International news coverage in the United States has declined dramatically in the last two decades, leaving the American public lacking in awareness of the world’s diversity and beauty. This is unacceptable. The public has access to many forms of media-radio, network and cable television, newspapers, magazines and the Internet-yet lack a basic literacy in international issues. The media no longer provides comprehensive coverage of world news.
However, as a far-reaching medium, American news media has an obligation to educate as well as inform the nation’s populations. Therefore, despite a post-Cold War political calm, competitive media markets, and fewer foreign correspondents, news mediums must forge a new framework from which to cover international topics. A survey by Harvard showed that network’s coverage of international news has declined by 70% and newspaper coverage by 80% since the 1970’s (American Society of Newspaper Editors). Both of these drastic drops have come since the end of Vietnam and the end of the Cold War. In the years of East-West mentality when American’s saw Communism as a collective enemy and there were devastating military entanglements, the public was regularly up-to-date on current international events. They were personally invested, and therefore had the initiative to maintain worldly literacy.
After the Vietnam War in the 1960’s, the nation began to pull back from foreign concerns as the nation became enthralled by Watergate and its aftermath. The 1980’s closed the Cold War, also closing collective national fears of international violence. The decade following, American citizens began thinking as isolationists with a greater concern for domestic affairs. Editors in tune with the times began reducing the coverage of world issues as readers were purchasing fewer papers with international stories.
Likewise, network news sliced the minutes of its world coverage as people began turning the channel (See Appendix A). The reduction of international stories in American news coincided with a general change toward consumer-driven journalism. What began as basic good business, news sources strove to give customers what they want by putting more weight in polls. However, this need to please for profits has since overshadowed all else. Media venues like Internet news, news magazines, reformed newscasts are born by the minute, all seeking to tap into profitable audiences (Dennis, Merrill, p.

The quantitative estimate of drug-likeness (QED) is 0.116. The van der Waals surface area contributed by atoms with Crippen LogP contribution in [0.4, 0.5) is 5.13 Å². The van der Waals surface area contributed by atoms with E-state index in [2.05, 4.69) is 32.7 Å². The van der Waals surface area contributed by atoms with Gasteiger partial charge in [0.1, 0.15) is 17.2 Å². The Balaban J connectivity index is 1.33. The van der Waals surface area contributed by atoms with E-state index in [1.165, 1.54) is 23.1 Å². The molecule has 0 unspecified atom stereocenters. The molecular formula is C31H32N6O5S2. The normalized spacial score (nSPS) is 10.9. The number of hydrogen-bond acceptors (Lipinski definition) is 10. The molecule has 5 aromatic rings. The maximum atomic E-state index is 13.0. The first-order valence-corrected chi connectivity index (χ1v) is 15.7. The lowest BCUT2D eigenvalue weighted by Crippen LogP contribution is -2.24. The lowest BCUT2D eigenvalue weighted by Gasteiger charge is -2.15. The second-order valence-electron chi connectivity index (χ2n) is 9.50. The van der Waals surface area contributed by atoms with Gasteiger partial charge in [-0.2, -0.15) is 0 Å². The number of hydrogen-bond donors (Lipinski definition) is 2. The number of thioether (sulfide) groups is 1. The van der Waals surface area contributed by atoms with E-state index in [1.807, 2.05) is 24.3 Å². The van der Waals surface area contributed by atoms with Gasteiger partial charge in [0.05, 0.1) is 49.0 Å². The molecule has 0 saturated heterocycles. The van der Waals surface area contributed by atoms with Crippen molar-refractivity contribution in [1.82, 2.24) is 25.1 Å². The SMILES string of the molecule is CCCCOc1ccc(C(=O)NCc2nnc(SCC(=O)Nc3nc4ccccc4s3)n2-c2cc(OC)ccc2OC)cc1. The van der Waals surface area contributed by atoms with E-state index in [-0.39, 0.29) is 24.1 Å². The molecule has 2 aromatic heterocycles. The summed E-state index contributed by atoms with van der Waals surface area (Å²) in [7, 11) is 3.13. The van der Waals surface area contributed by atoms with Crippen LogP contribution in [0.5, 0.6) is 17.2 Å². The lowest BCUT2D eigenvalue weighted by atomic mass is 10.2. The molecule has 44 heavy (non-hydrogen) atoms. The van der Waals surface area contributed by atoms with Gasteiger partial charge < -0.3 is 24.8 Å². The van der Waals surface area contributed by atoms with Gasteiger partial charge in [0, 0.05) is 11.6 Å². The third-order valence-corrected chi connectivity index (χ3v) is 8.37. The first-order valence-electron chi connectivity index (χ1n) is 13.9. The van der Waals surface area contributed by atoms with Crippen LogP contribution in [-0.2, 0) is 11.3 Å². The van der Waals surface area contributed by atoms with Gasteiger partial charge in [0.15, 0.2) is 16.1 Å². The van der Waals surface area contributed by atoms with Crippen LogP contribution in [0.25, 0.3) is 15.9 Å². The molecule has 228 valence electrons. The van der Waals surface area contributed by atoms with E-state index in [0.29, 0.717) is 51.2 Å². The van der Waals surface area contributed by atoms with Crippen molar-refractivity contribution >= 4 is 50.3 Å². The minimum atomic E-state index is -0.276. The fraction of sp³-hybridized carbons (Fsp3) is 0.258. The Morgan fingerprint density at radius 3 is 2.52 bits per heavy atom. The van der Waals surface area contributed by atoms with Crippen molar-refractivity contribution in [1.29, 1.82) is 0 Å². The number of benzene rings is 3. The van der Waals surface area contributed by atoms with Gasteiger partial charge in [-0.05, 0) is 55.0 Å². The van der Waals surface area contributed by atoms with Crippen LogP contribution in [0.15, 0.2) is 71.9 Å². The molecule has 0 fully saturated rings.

221). Journalistic quality and content has taken the back seat to the shrewdly delivered big boom stories of violence, tragedies, celebrities-stories that can be packaged with colorful graphics and photos-stories that catch readers’ eyes and get them to buy. Editors, faced with the facts that readers don’t purchase or watch international stories, have cut back coverage to give room for more splashy stories. Editor of Media Industry Newsletter, Steven Cohen, complied the following list of some of the worst selling magazine covers in 1994: Newsweek, “Bosnia’s Anne Frank,” February 28; New Yorker, Yasir Arafat, May 16; U. S.
News & World Report, Nelson Mandela, May 9; Business Week, “China: How Much Change?” June 9 (Hohenberg, p88). Given such statistics, and increasingly competitive media venues, news sources have sacrificed international coverage. Journalism business ventures center on cutting back on spending while in the search for big-selling stories to entice advertisers. While diversity of coverage as well as the coverage’s quality dwindles, one of the largest forfeits of budget cuts is the elimination of foreign bureaus and correspondents.
Dan Rather of CBS says ” ‘the trend in American journalism is away from, not toward, increased foreign coverage. Foreign coverage is the most expensive. It requires the most space and the most time because you’re dealing with complicated situations which you have to explain a lot. ‘” (Hohenberg, p6) This summarizes a journalistic business viewpoint on international news coverage, and typifies the reasoning behind foreign bureau cut backs.
Estimates range from $125,000 to $300,000 for supporting a correspondent abroad for one year, which varies more if correspondent has a family (Hachten, p. 111). News sources refuse to invest in in-depth foreign correspondence when their stories do not sell as much as cheaper coverage of domestic affairs. In addition to market pressures, other factors play into the decline of foreign correspondents. Correspondence abroad has intense requirements of an individual-an educational background in languages, history, writing, and diplomatic norms; ceaseless travels; little or no time for family or personal .